Currently scheduled college athletic events in Texas involving California public schools are safe after a California ruling banning state-sponsored travel to Texas.
On Thursday, California Attorney General Xavier Becerra said Texas and three other states were being put on a list of states that had adopted laws seen by Becerra as discriminatory to the LGBT community and therefore were off-limits for state-sponsored travel. Becerra put Texas on the travel-ban list after the Texas governor signed HB 3859 last week. The new law allows foster care agencies to deny adoptions and services to children and parents based on “sincerely held religious beliefs.” Becerra said the measure allows agencies to discriminate against children in foster care and potentially disqualify LGBT families from the state’s foster and adoption system.
Texas joins Alabama, Kentucky and South Dakota as the newest additions to California’s Assembly Bill 1887 travel restrictions due to the adoption of discriminatory state legislation.
Games that have been scheduled and contracts signed before Jan. 1, 2017, are exempt from the California ban.
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Among those already set are San Jose State at Texas in football on Sept. 9 this season, and Cal at TCU in 2021. The Cal-TCU game was set in 2014.
A home-and-home basketball series between Texas A&M and Southern California and a football home-and-home agreement between Texas and the Trojans, both slated for 2017-2018, will be unaffected by the travel restrictions because USC is a private institution.
Future college events hosted in Texas that involve or could potentially involve California public universities could be in jeopardy.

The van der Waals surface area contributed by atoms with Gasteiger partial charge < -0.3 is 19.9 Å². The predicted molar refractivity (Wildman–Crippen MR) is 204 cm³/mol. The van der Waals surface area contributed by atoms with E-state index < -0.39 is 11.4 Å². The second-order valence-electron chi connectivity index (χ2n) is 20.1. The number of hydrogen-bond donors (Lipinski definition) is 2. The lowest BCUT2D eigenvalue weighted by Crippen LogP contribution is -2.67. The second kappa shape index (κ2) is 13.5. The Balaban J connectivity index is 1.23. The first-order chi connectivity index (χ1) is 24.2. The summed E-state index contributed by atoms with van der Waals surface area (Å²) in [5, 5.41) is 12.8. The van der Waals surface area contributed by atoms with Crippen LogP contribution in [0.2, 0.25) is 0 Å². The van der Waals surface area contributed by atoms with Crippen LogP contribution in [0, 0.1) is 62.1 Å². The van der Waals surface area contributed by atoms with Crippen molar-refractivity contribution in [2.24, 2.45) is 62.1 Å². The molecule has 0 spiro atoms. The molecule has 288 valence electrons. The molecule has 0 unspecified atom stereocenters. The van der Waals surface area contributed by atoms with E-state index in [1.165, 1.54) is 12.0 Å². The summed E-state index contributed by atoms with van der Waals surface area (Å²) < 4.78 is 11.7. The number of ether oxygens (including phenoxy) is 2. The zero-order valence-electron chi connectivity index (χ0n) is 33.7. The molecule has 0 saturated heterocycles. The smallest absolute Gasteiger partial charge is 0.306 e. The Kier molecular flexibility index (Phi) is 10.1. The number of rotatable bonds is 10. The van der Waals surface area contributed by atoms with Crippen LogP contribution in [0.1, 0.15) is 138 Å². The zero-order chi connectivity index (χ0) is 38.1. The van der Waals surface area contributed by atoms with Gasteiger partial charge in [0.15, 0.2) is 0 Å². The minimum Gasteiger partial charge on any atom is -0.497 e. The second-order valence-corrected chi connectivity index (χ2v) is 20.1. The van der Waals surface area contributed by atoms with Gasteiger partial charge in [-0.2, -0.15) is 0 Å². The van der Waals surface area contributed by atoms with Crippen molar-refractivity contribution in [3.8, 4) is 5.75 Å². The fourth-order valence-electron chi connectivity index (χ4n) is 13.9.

The ramifications are murkier, however, for national events in Texas whose participants are determined in-season.
Two yearly bowl games with Pac-12 ties – the Valero Alamo Bowl and Hyundai Sun Bowl – are played in San Antonio and El Paso, and the Cotton Bowl will host a national semifinal at AT&T Stadium in 2018.
While most California public schools have stated they will not schedule future games in the restricted states – which also include Kansas, Mississippi, North Carolina and Tennessee – some have skirted the ban by funding travel on their own.
UCLA, for example, sent its basketball team to Tennessee to play in the Sweet 16 this past spring with non-public funds.
A UCLA spokesman told the Wichita Eagle in January that should, “the NCAA assign us to a tournament bracket in a state affected by AB 1887, barring unforeseen circumstances, we will not deny our student-athletes the right to participate in postseason play.”
The Texas ban comes two months after the NCAA decided to ended its boycott of sites in North Carolina after the state replaced its controversial “bathroom bill” that regulated transgender access to bathroom and locker room facilities.
A similar Texas bill failed to pass in the regular legislative session this January, but Governor Greg Abbott announced on Jun. 6 that the regulations will be on the agenda again during a special session in mid-July.
None of the restricted sites in California’s AB 1887 are currently boycotted by the NCAA.